When I got back from Greenland, in May last year, all I could think of was planning another expedition in the Arctic. Even if the warm temperatures and the sun were encouraging me to focus on surfing, kayaking and just chill in the sun, my thoughts were still anchored on snow. The experiences and the emotions had been so intense that although I didn’t know exactly where I wanted to go, I knew I wanted to go back to the Arctic. I was drawn to it. What I saw there was so inspiring and eye opening that I wasn’t certainly going to stop there. I knew I had only scratched the surface in terms of skiing terrain and I was determined to explore more. So in June I was already on the case, studying maps and satellite images (there are still no proper maps for many areas, including the one I went to last year), talking to people trying to sell the idea and put together a crew for the next trip.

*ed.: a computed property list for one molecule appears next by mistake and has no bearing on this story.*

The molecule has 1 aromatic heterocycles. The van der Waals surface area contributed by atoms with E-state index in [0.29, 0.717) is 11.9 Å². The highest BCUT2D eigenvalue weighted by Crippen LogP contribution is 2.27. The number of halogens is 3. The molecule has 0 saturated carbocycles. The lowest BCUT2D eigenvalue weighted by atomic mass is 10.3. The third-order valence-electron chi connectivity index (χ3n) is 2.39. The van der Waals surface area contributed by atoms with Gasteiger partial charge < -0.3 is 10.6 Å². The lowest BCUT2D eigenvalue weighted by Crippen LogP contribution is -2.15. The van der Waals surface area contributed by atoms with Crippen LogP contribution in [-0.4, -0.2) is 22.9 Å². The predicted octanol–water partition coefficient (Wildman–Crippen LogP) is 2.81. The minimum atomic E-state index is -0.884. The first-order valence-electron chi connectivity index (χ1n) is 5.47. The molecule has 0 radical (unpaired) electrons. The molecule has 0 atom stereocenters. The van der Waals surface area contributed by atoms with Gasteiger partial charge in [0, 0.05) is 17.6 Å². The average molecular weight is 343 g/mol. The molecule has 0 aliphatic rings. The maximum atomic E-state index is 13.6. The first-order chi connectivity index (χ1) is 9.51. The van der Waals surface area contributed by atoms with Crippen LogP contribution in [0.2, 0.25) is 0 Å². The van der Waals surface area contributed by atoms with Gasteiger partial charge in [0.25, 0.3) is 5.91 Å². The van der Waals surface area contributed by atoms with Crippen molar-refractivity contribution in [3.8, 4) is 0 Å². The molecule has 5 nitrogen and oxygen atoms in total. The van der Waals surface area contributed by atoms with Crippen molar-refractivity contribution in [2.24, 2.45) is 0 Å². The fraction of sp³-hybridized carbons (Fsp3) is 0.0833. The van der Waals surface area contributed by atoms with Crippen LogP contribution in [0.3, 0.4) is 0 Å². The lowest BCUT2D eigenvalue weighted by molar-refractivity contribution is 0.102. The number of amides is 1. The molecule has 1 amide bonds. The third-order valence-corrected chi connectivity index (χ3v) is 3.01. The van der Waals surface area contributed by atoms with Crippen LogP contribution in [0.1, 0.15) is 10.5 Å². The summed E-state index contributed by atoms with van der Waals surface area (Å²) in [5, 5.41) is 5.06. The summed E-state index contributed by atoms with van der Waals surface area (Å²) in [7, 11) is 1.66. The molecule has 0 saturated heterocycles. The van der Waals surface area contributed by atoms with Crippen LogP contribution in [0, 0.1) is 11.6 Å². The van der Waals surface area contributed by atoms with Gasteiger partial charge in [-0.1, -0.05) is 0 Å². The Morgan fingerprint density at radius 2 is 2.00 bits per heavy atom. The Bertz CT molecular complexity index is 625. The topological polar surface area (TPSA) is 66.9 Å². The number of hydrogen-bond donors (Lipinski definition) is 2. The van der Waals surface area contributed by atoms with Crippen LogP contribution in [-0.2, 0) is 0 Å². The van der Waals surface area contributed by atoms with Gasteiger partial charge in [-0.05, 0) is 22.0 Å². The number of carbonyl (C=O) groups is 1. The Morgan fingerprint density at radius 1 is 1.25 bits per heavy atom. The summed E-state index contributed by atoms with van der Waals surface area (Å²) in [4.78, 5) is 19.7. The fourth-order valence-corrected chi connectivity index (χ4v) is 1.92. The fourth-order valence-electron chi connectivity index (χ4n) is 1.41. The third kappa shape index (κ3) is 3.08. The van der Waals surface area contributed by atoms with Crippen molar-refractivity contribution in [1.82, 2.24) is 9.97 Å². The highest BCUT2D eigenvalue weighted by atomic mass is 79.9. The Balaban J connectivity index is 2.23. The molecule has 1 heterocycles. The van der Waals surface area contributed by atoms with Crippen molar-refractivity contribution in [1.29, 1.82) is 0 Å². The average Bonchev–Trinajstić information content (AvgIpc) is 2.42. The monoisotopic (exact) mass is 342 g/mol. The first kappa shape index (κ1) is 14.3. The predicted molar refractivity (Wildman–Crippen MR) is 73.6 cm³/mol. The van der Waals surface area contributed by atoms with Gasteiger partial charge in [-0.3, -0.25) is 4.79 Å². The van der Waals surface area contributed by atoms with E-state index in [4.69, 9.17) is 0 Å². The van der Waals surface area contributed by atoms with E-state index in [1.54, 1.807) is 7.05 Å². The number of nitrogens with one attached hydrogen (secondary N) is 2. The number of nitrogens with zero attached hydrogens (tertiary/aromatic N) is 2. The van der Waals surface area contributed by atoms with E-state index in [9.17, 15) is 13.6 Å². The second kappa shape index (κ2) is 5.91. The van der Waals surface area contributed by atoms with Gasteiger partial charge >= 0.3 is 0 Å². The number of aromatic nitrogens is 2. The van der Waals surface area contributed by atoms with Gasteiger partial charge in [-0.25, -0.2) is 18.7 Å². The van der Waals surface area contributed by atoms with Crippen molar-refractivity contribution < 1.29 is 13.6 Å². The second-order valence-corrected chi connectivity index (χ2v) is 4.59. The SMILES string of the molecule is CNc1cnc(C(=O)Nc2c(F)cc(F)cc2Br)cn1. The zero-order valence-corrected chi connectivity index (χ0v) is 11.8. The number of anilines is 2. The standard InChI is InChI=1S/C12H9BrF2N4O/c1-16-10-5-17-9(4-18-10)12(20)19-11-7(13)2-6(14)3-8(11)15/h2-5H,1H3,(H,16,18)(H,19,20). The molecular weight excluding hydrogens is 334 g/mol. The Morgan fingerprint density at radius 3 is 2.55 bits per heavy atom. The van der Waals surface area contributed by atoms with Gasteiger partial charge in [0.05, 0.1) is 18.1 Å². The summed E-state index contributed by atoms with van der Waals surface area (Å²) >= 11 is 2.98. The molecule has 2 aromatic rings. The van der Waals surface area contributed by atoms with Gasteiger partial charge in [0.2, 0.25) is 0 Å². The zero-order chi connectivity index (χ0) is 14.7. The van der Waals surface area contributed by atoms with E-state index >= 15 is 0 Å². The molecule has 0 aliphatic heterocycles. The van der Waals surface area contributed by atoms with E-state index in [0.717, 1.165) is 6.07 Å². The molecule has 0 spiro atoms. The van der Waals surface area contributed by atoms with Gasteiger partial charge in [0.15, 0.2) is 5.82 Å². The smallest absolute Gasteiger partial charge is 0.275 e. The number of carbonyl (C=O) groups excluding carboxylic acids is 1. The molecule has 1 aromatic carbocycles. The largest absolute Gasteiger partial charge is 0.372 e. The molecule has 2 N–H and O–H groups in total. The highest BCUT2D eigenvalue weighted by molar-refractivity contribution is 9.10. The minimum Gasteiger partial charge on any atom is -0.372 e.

Sleeping in a tent at -15° in polar bear territory and eating dehydrated food for 2 or 3 weeks is not exactly everyone’s idea of a fun ski trip; not even if you are an avid skier and
you know that the reward awaiting is skiing some of the best lines of your life on a very stable snowpack. After about a month I had to face the reality: it wasn’t going to happen. So I went back to the drawing board, or better, to my Atlas, to do some more homework. It was actually a fairly straightforward exercise looking for the Arctic Circle and focus on mountain ranges located a few hundred kilometers above it. I was spoiled for choice.